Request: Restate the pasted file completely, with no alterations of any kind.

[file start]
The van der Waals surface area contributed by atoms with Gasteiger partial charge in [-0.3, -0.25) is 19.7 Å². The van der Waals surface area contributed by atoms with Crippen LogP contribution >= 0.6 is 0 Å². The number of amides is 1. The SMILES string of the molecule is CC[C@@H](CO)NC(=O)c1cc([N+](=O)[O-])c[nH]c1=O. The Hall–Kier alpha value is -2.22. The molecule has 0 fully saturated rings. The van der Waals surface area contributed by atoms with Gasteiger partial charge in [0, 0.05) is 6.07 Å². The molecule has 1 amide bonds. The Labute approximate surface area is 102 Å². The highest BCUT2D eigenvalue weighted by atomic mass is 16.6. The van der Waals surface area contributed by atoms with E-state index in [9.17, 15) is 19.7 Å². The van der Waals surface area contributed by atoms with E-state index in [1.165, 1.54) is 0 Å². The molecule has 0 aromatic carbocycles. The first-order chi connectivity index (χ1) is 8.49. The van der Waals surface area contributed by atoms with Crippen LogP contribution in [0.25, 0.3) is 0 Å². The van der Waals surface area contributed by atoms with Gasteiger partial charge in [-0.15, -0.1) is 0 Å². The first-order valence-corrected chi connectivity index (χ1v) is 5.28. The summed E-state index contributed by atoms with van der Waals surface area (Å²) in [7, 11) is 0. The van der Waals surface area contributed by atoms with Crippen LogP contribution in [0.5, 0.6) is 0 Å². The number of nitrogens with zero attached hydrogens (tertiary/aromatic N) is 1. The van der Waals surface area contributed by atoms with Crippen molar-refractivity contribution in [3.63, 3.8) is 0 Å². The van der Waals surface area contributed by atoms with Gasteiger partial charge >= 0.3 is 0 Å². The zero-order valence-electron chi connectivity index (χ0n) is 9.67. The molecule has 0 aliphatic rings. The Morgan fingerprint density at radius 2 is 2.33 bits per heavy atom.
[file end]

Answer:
The van der Waals surface area contributed by atoms with Gasteiger partial charge in [-0.3, -0.25) is 19.7 Å². The van der Waals surface area contributed by atoms with Crippen LogP contribution >= 0.6 is 0 Å². The number of amides is 1. The SMILES string of the molecule is CC[C@@H](CO)NC(=O)c1cc([N+](=O)[O-])c[nH]c1=O. The Hall–Kier alpha value is -2.22. The molecule has 0 fully saturated rings. The van der Waals surface area contributed by atoms with Gasteiger partial charge in [0, 0.05) is 6.07 Å². The molecule has 1 amide bonds. The Labute approximate surface area is 102 Å². The highest BCUT2D eigenvalue weighted by atomic mass is 16.6. The van der Waals surface area contributed by atoms with E-state index in [9.17, 15) is 19.7 Å². The van der Waals surface area contributed by atoms with E-state index in [1.165, 1.54) is 0 Å². The molecule has 0 aromatic carbocycles. The first-order chi connectivity index (χ1) is 8.49. The van der Waals surface area contributed by atoms with Crippen LogP contribution in [0.25, 0.3) is 0 Å². The van der Waals surface area contributed by atoms with Gasteiger partial charge in [-0.15, -0.1) is 0 Å². The first-order valence-corrected chi connectivity index (χ1v) is 5.28. The summed E-state index contributed by atoms with van der Waals surface area (Å²) in [7, 11) is 0. The van der Waals surface area contributed by atoms with Crippen LogP contribution in [0.5, 0.6) is 0 Å². The number of nitrogens with zero attached hydrogens (tertiary/aromatic N) is 1. The van der Waals surface area contributed by atoms with Crippen molar-refractivity contribution in [3.63, 3.8) is 0 Å². The van der Waals surface area contributed by atoms with Gasteiger partial charge >= 0.3 is 0 Å². The zero-order valence-electron chi connectivity index (χ0n) is 9.67. The molecule has 0 aliphatic rings. The Morgan fingerprint density at radius 2 is 2.33 bits per heavy atom.